In the Google I/O presentation, Cathy Edward’s used the query:
good bike for a 5 mile commute with hills
Obviously, if we put this query into Ahrefs or any other tool, there is no search volume, meaning we wouldn’t see this as a query as part of typical keyword research.
We would, however, see its components:
- [good bike] – Good being subjective to the quality of not only the apparatus but, in this instance, also the use case.
- [5 mile commute] – Short trip, and with commute, one could assume urban cycling.
- [with hills] – Meaning a bike with low gears could be best here.
So to meet this query exactly, you would need an article potentially listing options of road bikes with low climbing gears or a very urban mountain bike. As it’s a commute, it will also need to be reliable.
It is impossible to create content pieces for every single user case and query such as this, and they won’t appear in third-party tools. However, they will be known to the business and its product owners, as well as those engaged directly with customers.
You can collect and collate this data to create content moats that directly meet target customers’ needs.
In this instance, it would be a Commuter Bike Hub, featuring bikes with various use cases outlined as features, e.g. ideal for short commutes, reliable, and can handle hills with ease. Products would have comments from previous customers who have used the product, validating the vendor claims and helping create a confident purchasing experience.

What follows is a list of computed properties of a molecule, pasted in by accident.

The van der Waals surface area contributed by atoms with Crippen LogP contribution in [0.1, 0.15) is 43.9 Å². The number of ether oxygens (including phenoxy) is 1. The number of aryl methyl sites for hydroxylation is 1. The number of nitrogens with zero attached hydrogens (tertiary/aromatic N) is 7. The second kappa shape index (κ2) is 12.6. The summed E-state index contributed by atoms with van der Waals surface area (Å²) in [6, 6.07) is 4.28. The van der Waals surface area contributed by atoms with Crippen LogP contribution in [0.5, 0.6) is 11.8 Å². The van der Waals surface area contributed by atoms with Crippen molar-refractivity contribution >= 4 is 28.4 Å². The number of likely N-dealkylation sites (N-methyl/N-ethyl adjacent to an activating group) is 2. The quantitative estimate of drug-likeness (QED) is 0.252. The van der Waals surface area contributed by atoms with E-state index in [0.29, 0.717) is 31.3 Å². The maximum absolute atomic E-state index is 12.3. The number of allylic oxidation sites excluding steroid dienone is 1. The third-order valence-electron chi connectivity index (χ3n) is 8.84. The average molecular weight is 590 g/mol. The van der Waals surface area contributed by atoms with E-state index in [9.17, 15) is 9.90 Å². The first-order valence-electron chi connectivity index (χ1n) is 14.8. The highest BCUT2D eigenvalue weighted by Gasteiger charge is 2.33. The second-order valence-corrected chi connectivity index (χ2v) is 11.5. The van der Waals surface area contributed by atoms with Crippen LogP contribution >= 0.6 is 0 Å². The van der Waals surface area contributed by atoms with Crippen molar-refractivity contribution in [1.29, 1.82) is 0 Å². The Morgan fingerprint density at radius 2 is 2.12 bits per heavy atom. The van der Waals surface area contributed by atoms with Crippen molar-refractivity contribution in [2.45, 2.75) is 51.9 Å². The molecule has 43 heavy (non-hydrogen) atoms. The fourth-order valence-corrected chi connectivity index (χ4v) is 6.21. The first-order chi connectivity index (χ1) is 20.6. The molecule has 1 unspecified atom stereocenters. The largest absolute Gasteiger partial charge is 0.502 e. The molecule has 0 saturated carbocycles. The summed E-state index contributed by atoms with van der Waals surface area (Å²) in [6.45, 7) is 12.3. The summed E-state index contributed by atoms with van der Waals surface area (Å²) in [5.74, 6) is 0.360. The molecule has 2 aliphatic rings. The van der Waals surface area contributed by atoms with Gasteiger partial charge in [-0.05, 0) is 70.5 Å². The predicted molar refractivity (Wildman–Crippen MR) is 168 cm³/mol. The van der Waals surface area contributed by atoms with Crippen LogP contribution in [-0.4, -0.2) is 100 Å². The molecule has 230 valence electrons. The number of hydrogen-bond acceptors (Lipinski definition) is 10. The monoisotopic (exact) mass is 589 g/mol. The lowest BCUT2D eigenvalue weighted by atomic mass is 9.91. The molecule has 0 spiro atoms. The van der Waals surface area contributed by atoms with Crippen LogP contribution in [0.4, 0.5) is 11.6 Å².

The impact on TOFU, MOFU, and long tail search queries
When we look at TOFU and MOFU content, it’s typically education and research-level content (common in industries such as SaaS and travel).
This type of content is used to form content moats to increase brand visibility for related and tangential search queries relevant to users who are the target audience for the end product or service.
If Google starts to aggregate and produce a generative, conversational result based on the moats organisations have built out, despite attribution through cited sources, this will impact brand visibility. As we understand, it will also impact impressions (as with Featured Snippets we still got those) and undoubtedly clicks.
This doesn’t mean that producing high-performing content moats isn’t a viable content strategy, as users who navigate to your site will still benefit from the content, and you will still benefit from positive brand interactions.
YMYL & Google Raters signals still matter
Going through Google’s comprehensive document, an overview of SGE, it is clear that YMYL signals will still be important to Google, as will be the historic quality rater guidelines, needs met scale, and all the elements I highlighted in the Page Quality Hierarchy of Needs diagram earlier in the article.